It also is the home of polar bears, walruses and porcupine caribou who face increased threats by the administration's push to open drilling in the refuge, opponents of the plan said.
The refuge has been off-limits to drilling. Sen. Lisa Murkowski, R-Alaska, wrote a provision to open the area, and it was included in the Republican tax bill passed in late 2017.
The measure, signed into law by Trump, would open a 1.5 million-acre coastal section of the refuge to drilling.
Murkowski's office said the drilling would occur "in a tiny sliver of the non-wilderness portion of the Arctic National Wildlife Refuge, on Alaska’s Outer Continental Shelf, and in the National Petroleum Reserve-Alaska. These areas collectively hold almost 35 billion barrels of conventional oil and could refill the critical 800-mile-long Trans-Alaska Pipeline System, which is currently running two-thirds empty."
Several Democratic senators, led by Delaware's Tom Carper, asked Interior Secretary Bernhardt to delay any leases until the public has more time to comment on a draft environmental impact statement on oil and gas development.
"The Refuge is one of the last truly wild places on Earth,” they wrote in the letter to Bernhardt in January. "Much of its wildlife is as sensitive and imperiled as it is iconic."
Polar bears and other animals that live there won a temporary reprieve March 29 when a a federal judge ruled that the administration lacked the authority to overturn Obama's decisions to withdraw oil and gas leases in parts of that area.
Dunes sagebrush lizard
This small, light-brown, spiny denizen of the Southwest is one of dozens of animals environmental advocates petitioned the Interior Department to be given Endangered Species Act protections.
They also asked that the lizard’s habitat in southeastern New Mexico and neighboring Texas be granted special protection because of threats from oil and gas drilling.
There's a large battle being waged over the act. For decades, species that were close to being listed enjoyed protections similar to those that guarded species officially listed as endangered. The Trump administration proposed to change the provision, known as the "blanket rule," so such "threatened" species would not get those safeguards unless it was proved they needed them.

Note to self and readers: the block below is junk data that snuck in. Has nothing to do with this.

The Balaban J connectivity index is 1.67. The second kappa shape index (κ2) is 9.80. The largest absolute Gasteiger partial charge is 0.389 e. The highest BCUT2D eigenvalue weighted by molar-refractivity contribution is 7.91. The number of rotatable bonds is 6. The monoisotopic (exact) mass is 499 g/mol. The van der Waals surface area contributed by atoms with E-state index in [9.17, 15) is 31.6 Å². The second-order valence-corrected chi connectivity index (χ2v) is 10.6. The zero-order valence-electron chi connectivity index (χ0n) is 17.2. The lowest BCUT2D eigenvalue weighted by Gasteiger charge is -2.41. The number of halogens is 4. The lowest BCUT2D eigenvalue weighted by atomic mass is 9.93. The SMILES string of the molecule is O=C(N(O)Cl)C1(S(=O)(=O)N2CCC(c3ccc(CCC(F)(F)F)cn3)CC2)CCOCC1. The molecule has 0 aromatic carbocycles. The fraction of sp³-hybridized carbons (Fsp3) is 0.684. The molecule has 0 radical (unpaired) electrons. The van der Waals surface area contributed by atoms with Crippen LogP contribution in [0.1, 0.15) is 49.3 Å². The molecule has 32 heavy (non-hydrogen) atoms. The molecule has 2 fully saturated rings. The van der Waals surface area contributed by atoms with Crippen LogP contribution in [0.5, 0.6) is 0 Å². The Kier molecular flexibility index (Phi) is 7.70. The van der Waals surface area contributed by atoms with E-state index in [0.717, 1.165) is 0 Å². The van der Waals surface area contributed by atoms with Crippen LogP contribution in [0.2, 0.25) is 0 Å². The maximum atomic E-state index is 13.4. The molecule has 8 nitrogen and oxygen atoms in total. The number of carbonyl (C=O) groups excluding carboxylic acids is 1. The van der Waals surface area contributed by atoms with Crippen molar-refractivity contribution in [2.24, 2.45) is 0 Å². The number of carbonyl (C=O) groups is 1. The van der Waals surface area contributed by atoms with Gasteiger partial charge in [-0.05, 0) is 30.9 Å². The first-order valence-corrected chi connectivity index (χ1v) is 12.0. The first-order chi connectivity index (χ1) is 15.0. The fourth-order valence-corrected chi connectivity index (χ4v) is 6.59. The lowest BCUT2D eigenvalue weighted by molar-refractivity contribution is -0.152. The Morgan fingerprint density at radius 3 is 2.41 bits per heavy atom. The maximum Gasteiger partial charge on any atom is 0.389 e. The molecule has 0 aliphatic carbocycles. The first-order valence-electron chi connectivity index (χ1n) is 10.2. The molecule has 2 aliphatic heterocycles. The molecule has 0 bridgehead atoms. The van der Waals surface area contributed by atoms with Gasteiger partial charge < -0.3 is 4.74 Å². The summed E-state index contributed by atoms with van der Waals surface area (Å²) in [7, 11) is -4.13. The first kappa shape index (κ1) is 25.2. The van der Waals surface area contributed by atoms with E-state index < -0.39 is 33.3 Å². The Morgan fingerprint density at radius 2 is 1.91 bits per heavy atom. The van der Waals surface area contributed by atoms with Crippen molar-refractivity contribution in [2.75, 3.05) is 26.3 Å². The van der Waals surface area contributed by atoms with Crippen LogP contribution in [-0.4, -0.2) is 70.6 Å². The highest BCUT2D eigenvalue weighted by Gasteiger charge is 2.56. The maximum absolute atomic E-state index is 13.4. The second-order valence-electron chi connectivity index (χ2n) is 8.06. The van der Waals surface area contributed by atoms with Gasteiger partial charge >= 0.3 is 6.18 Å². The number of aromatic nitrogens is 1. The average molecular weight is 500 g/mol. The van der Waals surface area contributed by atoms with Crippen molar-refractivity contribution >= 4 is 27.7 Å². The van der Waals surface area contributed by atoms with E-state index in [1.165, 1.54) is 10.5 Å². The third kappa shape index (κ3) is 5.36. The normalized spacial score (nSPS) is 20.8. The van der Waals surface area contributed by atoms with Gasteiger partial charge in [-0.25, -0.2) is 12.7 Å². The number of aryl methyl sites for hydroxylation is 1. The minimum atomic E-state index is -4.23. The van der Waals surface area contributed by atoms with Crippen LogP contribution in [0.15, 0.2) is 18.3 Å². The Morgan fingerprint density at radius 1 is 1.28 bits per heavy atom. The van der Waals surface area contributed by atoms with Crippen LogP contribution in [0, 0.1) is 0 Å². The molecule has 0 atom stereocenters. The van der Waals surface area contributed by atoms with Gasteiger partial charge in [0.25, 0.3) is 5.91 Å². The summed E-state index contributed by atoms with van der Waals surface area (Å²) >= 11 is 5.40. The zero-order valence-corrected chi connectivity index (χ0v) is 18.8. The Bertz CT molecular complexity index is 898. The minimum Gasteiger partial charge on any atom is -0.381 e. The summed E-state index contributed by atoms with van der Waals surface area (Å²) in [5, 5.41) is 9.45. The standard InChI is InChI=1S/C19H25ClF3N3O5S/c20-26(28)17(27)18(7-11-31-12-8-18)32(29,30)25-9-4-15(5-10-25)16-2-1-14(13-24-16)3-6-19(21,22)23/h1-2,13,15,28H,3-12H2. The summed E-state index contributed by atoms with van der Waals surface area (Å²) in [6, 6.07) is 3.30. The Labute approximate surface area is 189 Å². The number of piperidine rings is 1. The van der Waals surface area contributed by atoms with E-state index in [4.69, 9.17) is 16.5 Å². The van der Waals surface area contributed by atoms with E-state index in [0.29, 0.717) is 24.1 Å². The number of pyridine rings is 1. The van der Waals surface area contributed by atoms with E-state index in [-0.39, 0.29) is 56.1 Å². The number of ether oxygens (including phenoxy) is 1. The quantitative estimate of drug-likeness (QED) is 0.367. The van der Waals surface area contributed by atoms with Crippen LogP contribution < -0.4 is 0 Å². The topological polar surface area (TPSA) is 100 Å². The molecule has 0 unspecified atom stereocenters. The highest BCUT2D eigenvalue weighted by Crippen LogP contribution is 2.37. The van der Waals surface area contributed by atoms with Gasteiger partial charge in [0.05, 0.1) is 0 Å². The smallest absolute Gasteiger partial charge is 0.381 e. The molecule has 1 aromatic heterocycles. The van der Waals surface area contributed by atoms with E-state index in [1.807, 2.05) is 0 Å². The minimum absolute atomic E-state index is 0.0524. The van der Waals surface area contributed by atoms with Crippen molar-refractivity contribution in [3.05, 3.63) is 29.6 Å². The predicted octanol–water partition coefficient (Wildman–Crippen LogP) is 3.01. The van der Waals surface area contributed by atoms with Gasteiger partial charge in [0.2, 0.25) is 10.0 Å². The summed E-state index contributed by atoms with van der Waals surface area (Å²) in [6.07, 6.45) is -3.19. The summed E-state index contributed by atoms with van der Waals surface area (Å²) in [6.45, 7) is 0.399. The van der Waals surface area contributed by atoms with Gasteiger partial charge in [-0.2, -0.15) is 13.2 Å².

"The blanket rule reflexively prohibits known habitat management practices, such as selective forest thinning and water management, that might ultimately benefit a threatened species," Bernhardt wrote in a column for The Washington Post last year when he was deputy secretary. "We need creative, incentive-based conservation, but that becomes impossible with the current blurring of the lines between the two distinctions."
The National Oceanic and Atmospheric Administration, which also has jurisdiction over endangered species, has no blanket rule.
Dreher, the former Obama official who is senior vice president for conservation programs at Defenders of Wildlife, said it would be a harmful move.
“It may not sound like much, but the default will be no protection instead of protection," he said. "And with drastically reduced budgets and all the pressure of the bureaucracy in favor if development decision, it makes it really likely that threatened species will not get the level of protection they need."
The president's expanded border wall is aimed at preventing people from illegally crossing the border from Mexico into the USA.
It could also disrupt ecosystems and migratory patterns of fragile species, Dreher said.
Cactus ferruginous pygmy owls, for example, won't fly higher than 10 feet and won't cross open space because they fear attacks by hawks. Building a wall and clearing the land on either side of the wall would create an impassible barrier in the middle of that population, he said. That would endanger the owls further by making them more vulnerable to diseases because they could no longer breed with their genetic cousins across the border.
"It heightens the risk that they will go extinct on both sides of the border," Dreher said.
To learn more
U.S.-Mexico border: Here's where Trump's border barriers will be built in 2019
Managing the land: Congress sends Trump lands bill that would protect more than 2 million acres
Editor's note: Original story noted that Bernhardt was acting Interior Secretary. He has since been confirmed
This article originally appeared on USA TODAY: In push to be 'energy dominant,' Trump puts squeeze on polar bears, whales and sage grouse, critics say